This sense of exploration was inspired by Jimi’s two biggest heroes: Bob Dylan and jazz great Miles Davis. Dylan was a master skin shedder, changing directions and leaving new genres like folk rock in his wake. He was also a Greenwich Village neighbour of Jimi’s, and one day the star-struck Jimi bumped into him on 8th Street. 

“Bob, I’m a singer, you know, uh, called Jimi Hendrix…” he stammered. Dylan said: “I don’t know if anyone has done my songs better,” then hurried off. Jimi felt like he’d been blessed by the Dalai Lama.

Jimi met Miles Davis at a hair salon. Davis liked Jimi’s ‘blowout’ Afro and wanted the same. The two musicians occasionally double-dated with their girlfriends. There was mutual admiration, but the older Davis was more of a father figure to Jimi, recommending records and dispensing philosophical advice. 

What fascinated Jimi was the way Davis approached his sessions and live gigs. From Davis’s groundbreaking album Kind Of Blue onward, he adopted the approach of providing his musicians with bare-bones sketches of tunes, then let them evolve organically with each player’s personality on display. The live Band Of Gypsys would be released the same week as Davis’s electric fusion album Bitches Brew

An intriguing aside: in October 1969, Jimi and Miles sent a telegram to Paul McCartney, inviting him to New York to play bass for a collaborative album session. Macca was on holiday and missed the invitation. The session never happened, leaving us with one of rock’s most tantalising ‘what if’s.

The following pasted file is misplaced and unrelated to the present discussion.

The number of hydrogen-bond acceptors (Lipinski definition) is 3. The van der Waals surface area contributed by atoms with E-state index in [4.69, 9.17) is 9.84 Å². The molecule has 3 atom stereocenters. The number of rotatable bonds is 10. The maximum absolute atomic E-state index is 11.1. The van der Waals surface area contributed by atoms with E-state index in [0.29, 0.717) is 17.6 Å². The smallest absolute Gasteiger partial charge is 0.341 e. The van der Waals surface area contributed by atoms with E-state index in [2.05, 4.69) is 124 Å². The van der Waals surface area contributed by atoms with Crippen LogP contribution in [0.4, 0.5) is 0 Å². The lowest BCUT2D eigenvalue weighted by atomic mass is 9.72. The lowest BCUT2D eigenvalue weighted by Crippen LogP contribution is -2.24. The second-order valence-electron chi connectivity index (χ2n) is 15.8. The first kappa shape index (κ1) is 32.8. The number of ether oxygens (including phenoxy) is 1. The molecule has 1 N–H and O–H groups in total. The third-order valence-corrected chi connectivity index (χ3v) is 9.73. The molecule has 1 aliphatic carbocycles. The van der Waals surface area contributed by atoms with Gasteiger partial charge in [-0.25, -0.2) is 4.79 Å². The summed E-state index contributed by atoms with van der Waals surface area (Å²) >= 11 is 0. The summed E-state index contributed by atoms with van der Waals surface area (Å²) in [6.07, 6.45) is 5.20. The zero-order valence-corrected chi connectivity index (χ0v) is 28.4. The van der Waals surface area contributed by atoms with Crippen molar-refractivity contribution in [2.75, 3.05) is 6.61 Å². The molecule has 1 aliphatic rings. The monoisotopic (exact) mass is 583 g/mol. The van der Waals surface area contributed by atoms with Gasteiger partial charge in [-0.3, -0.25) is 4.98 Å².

The Band of Gypsys’ Fillmore shows supplied material for Band Of Gypsys. The album was part of a court agreement to fulfil the final obligation in a contract Hendrix signed, foolishly, in 1965. 

Over the four sets they played, all completely different, the trio displayed a kind of funk telepathy, jamming without much visual interaction, locking into that elusive groove that musicians forever chase – a loose tightness. 

If there was one hitch, it was Buddy’s tendency to overdo the James Brown-style vocalising. At times, Jimi looked visibly perturbed by his showboating. At the heart of each set was Machine Gun, which Jimi had introduced six months earlier. Dedicated to soldiers ‘in Chicago and Milwaukee and New York… and Vietnam,’ it remains, as promoter Bill Graham called it, “the most brilliant, emotional display of virtuoso electric guitar playing ever”.

This promising start aside, Jimi’s new direction was actively discouraged by manager Mike Jeffrey, who loathed Buddy Miles, and was angling to get the Experience back together. It was also complicated by Jimi’s drug use and his coterie of enablers. 

On January 28 the Band of Gypsys played their final gig, at the Winter Festival For Peace at Madison Square Garden. Jimi was foggy and obviously drugged as opener Who Knows collapsed in a mess. Mid-solo on the next song, his guitar howling with feedback, Jimi stopped, and said: “That’s what happens when Earth fucks with space.”